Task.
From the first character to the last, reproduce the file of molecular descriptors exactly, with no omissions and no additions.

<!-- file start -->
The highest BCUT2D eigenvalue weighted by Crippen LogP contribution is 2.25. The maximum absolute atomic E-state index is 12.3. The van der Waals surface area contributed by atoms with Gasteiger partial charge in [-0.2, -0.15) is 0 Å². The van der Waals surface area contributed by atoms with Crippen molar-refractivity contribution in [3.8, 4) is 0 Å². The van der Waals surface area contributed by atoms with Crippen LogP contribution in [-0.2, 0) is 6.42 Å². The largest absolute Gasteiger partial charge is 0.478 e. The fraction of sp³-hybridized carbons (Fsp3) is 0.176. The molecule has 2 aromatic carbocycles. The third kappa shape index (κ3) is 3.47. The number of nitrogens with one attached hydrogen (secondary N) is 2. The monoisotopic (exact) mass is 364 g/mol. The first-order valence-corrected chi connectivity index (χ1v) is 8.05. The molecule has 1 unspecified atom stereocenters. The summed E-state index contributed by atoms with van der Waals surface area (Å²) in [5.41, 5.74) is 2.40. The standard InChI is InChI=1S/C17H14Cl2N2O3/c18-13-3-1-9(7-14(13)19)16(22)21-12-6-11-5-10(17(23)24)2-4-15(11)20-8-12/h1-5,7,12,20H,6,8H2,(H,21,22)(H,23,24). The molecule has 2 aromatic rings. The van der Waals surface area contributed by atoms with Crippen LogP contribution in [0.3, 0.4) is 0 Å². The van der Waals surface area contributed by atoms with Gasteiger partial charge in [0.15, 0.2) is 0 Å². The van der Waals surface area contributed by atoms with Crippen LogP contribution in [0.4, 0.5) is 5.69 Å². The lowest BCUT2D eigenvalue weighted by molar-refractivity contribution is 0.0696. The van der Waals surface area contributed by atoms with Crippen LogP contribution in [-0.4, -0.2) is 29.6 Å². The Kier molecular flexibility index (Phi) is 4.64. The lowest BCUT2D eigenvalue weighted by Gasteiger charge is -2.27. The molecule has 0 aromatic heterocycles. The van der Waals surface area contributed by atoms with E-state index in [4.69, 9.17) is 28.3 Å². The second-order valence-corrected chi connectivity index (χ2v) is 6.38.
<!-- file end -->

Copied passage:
The highest BCUT2D eigenvalue weighted by Crippen LogP contribution is 2.25. The maximum absolute atomic E-state index is 12.3. The van der Waals surface area contributed by atoms with Gasteiger partial charge in [-0.2, -0.15) is 0 Å². The van der Waals surface area contributed by atoms with Crippen molar-refractivity contribution in [3.8, 4) is 0 Å². The van der Waals surface area contributed by atoms with Crippen LogP contribution in [-0.2, 0) is 6.42 Å². The largest absolute Gasteiger partial charge is 0.478 e. The fraction of sp³-hybridized carbons (Fsp3) is 0.176. The molecule has 2 aromatic carbocycles. The third kappa shape index (κ3) is 3.47. The number of nitrogens with one attached hydrogen (secondary N) is 2. The monoisotopic (exact) mass is 364 g/mol. The first-order valence-corrected chi connectivity index (χ1v) is 8.05. The molecule has 1 unspecified atom stereocenters. The summed E-state index contributed by atoms with van der Waals surface area (Å²) in [5.41, 5.74) is 2.40. The standard InChI is InChI=1S/C17H14Cl2N2O3/c18-13-3-1-9(7-14(13)19)16(22)21-12-6-11-5-10(17(23)24)2-4-15(11)20-8-12/h1-5,7,12,20H,6,8H2,(H,21,22)(H,23,24). The molecule has 2 aromatic rings. The van der Waals surface area contributed by atoms with Crippen LogP contribution in [0.3, 0.4) is 0 Å². The van der Waals surface area contributed by atoms with Gasteiger partial charge in [0.15, 0.2) is 0 Å². The van der Waals surface area contributed by atoms with Crippen LogP contribution in [0.4, 0.5) is 5.69 Å². The lowest BCUT2D eigenvalue weighted by molar-refractivity contribution is 0.0696. The van der Waals surface area contributed by atoms with Crippen LogP contribution in [-0.4, -0.2) is 29.6 Å². The Kier molecular flexibility index (Phi) is 4.64. The lowest BCUT2D eigenvalue weighted by Gasteiger charge is -2.27. The molecule has 0 aromatic heterocycles. The van der Waals surface area contributed by atoms with E-state index in [4.69, 9.17) is 28.3 Å². The second-order valence-corrected chi connectivity index (χ2v) is 6.38.